Project quality management is complicated, which explains the number of projects suffering from poor quality, and my previous blogs broke it down to simpler elements to discuss separately.
- What quality means in the project context and why its good management cuts delays, waste and over-spend and disappointed customers
- Everyone involved in the project is responsible for quality which demands both the culture and communications s to underpin it
- Quality needs to be managed from the very start of the project through into operation
- True requirements (not specifications) are the basis for quality
- ‘Left-shifting’ quality planning prevents projects going down rabbit holes
- How you can manage quality down the supply chain effectively
The most recent looked at how agile approaches could improve quality through improving understanding of true requirements, focusing on fitness-for-purpose.
People are a critical part of the ‘project system’ and must feel motivated to make it work. For example, many estimating systems suffer from the ‘GIGO’ principle i.e. garbage in, garbage out – because collecting precise data is both tedious and time-consuming, and since there is no obvious benefit to the folks who have to collect and log that data, they don’t bother. Here’s how to bring all these different elements together to deliver quality and achieve project success.
Building a quality culture
How do we motivate everyone in the project to have a quality focus? It’s not trivial. My student summer jobs were both working in quality control for manufacturers, and both made it very clear the financial impact of poor quality in the product, and the vital importance of collecting accurate data. When I joined a major UK computer manufacturer and they ran a corporate quality improvement programme, I was sold already. What was disappointing was that many longer-serving staff just shrugged it off as ‘yet another initiative’. I learned then that a corporate culture change wasn’t realistic – a project leader must rely on creating a quality culture within the project themselves. This means educating team members about quality management and explaining the cost and schedule implications of poor quality.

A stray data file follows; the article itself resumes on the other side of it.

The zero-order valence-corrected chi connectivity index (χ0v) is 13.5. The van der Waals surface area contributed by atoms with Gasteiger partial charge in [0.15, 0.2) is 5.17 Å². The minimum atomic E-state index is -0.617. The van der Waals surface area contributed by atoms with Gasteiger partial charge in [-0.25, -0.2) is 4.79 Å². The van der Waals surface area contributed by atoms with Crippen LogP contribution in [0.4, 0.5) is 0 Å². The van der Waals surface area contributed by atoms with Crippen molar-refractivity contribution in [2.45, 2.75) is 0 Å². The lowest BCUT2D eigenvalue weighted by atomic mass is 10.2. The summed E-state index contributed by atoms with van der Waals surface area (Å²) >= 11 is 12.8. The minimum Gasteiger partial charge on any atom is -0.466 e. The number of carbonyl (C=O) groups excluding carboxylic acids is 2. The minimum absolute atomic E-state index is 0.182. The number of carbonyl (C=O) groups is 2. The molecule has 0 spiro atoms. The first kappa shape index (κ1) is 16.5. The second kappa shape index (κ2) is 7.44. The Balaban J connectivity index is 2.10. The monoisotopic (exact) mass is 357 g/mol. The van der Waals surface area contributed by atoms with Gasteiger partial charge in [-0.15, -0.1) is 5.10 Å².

Quality management as a means of delivering success, not meaningless bureaucracy
It also means ensuring that quality plans and quality activities are not seen as compliance with some corporate standard, but are focused on delivering a successful outcome, i.e. deliverables are fit for purpose and deliver the benefits expected. Most people skimp on bureaucracy they find meaningless but are motivated to collect clearly beneficial information accurately. After teaching quality to a cohort of mature students, one of them reported that he’d put his £100M+ project on hold for three weeks to make all their paperwork coherent, focused on the desired outcome. He was confident this would avoid many future problems, but the ‘tick box’ culture had allowed incoherent documentation to be approved at the previous stage gate.
Engaging all stakeholders